Alterations in Network Connectivity after Traumatic Brain Injury in Mice

Inbar Meningher, Michal Bernstein-Eliav, Vardit Rubovitch, Chaim G. Pick, Ido Tavor*

*Corresponding author for this work

Research output: Contribution to journalArticlepeer-review

7 Scopus citations


Victims of mild traumatic brain injury (mTBI) usually do not display clear morphological brain defects, but frequently have long-lasting cognitive deficits, emotional difficulties, and behavioral disturbances. In the present study we used diffusion magnetic resonance imaging (dMRI) combined with graph theory measurements to investigate the effects of mTBI on brain network connectivity. We employed a non-invasive closed-head weight-drop mouse model to produce mTBI. Mice were scanned at two time points, 24 h before the injury and either 7 or 30 days following the injury. Connectivity matrices were computed for each animal at each time point, and these were subsequently used to extract graph theory measures reflecting network integration and segregation, on both the global (i.e., whole brain) and local (i.e., single regions) levels. We found that cluster coefficient, reflecting network segregation, decreased 7 days post-injury and then returned to baseline level 30 days following the injury. Global efficiency, reflecting network integration, demonstrated opposite patterns in the left and right hemispheres, with an increase of right hemisphere efficiency at 7 days and then a decrease in efficiency following 30 days, and vice versa in the left hemisphere. These findings suggest a possible compensation mechanism acting to moderate the influence of mTBI on the global network. Moreover, these results highlight the importance of tracking the dynamic changes in mTBI over time, and the potential of structural connectivity as a promising approach for studying network integrity and pathology progression in mTBI.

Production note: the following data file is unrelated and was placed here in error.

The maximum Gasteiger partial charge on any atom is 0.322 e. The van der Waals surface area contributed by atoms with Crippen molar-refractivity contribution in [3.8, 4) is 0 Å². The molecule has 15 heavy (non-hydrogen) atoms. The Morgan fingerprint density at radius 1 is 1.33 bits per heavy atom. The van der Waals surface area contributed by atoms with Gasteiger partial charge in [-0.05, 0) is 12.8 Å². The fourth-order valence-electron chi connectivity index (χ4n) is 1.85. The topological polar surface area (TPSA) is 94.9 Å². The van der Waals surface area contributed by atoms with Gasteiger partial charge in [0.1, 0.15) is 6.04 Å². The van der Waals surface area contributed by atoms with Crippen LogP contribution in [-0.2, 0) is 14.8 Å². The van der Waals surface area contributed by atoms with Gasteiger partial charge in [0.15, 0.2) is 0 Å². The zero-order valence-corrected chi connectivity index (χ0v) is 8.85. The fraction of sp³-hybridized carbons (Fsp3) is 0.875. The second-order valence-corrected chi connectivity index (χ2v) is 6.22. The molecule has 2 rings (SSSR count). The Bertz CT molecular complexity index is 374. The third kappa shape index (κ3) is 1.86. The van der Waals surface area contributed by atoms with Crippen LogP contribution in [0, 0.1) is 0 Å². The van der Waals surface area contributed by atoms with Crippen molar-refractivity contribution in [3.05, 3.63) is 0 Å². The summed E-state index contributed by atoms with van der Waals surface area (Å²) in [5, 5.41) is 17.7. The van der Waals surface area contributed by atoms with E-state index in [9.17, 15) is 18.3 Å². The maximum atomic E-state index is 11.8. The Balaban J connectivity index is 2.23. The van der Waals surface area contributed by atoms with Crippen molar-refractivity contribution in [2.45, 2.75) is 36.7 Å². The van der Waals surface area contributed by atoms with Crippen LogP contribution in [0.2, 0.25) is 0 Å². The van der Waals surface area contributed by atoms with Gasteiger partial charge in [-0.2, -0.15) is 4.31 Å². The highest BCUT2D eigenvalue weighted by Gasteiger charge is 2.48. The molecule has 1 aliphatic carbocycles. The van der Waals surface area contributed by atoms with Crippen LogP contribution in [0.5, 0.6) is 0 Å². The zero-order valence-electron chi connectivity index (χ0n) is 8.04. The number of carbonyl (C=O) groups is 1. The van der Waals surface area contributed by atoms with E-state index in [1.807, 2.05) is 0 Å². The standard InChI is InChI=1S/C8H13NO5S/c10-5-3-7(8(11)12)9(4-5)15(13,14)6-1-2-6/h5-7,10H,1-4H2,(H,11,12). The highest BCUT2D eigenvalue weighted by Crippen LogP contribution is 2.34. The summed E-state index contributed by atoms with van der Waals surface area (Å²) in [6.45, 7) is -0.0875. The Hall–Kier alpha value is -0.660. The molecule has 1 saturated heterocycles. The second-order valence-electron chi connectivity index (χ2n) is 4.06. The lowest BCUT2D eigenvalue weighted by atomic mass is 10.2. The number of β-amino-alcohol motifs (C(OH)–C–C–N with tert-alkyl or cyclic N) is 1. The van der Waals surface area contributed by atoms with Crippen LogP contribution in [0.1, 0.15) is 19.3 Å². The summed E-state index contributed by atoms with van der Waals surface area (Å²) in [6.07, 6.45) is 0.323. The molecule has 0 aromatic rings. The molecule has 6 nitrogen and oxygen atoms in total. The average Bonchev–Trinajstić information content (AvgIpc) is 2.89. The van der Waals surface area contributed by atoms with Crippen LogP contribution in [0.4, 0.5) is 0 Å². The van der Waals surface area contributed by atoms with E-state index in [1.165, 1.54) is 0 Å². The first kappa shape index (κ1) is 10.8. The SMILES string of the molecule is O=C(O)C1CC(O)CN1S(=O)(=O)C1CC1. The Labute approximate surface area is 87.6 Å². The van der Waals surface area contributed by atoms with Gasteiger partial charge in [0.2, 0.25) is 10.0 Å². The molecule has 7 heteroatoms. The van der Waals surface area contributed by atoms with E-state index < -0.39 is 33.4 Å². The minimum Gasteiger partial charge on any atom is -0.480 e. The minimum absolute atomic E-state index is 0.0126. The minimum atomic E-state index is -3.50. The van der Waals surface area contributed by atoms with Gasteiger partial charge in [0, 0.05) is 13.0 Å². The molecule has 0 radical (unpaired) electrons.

Original languageEnglish
Pages (from-to)2169-2179
Number of pages11
JournalJournal of Neurotrauma
Issue number20
StatePublished - 15 Oct 2020


FundersFunder number
Tel-Aviv University


    • TBI
    • animal studies
    • diffusion MRI
    • graph theory
    • structural connectivity


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